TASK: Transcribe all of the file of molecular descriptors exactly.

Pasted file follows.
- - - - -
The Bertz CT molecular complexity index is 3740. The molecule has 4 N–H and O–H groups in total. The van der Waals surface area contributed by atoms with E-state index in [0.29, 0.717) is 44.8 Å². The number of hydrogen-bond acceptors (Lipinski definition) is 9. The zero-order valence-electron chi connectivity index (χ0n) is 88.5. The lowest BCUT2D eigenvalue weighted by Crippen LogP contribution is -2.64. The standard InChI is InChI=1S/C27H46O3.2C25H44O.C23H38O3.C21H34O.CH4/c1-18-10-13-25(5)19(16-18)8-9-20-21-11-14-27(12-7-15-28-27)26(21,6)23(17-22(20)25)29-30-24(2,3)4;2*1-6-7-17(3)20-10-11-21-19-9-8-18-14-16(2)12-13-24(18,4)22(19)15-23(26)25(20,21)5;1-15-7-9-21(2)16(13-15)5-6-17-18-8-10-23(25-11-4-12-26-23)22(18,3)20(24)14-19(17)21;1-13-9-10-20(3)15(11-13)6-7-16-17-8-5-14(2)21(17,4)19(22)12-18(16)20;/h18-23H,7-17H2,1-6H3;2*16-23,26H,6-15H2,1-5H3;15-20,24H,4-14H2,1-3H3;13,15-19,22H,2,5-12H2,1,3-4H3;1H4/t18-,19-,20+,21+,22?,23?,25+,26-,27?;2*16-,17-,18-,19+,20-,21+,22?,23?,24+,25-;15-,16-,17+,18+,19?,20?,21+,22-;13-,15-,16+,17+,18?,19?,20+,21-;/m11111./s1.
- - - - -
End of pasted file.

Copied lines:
The Bertz CT molecular complexity index is 3740. The molecule has 4 N–H and O–H groups in total. The van der Waals surface area contributed by atoms with E-state index in [0.29, 0.717) is 44.8 Å². The number of hydrogen-bond acceptors (Lipinski definition) is 9. The zero-order valence-electron chi connectivity index (χ0n) is 88.5. The lowest BCUT2D eigenvalue weighted by Crippen LogP contribution is -2.64. The standard InChI is InChI=1S/C27H46O3.2C25H44O.C23H38O3.C21H34O.CH4/c1-18-10-13-25(5)19(16-18)8-9-20-21-11-14-27(12-7-15-28-27)26(21,6)23(17-22(20)25)29-30-24(2,3)4;2*1-6-7-17(3)20-10-11-21-19-9-8-18-14-16(2)12-13-24(18,4)22(19)15-23(26)25(20,21)5;1-15-7-9-21(2)16(13-15)5-6-17-18-8-10-23(25-11-4-12-26-23)22(18,3)20(24)14-19(17)21;1-13-9-10-20(3)15(11-13)6-7-16-17-8-5-14(2)21(17,4)19(22)12-18(16)20;/h18-23H,7-17H2,1-6H3;2*16-23,26H,6-15H2,1-5H3;15-20,24H,4-14H2,1-3H3;13,15-19,22H,2,5-12H2,1,3-4H3;1H4/t18-,19-,20+,21+,22?,23?,25+,26-,27?;2*16-,17-,18-,19+,20-,21+,22?,23?,24+,25-;15-,16-,17+,18+,19?,20?,21+,22-;13-,15-,16+,17+,18?,19?,20+,21-;/m11111./s1.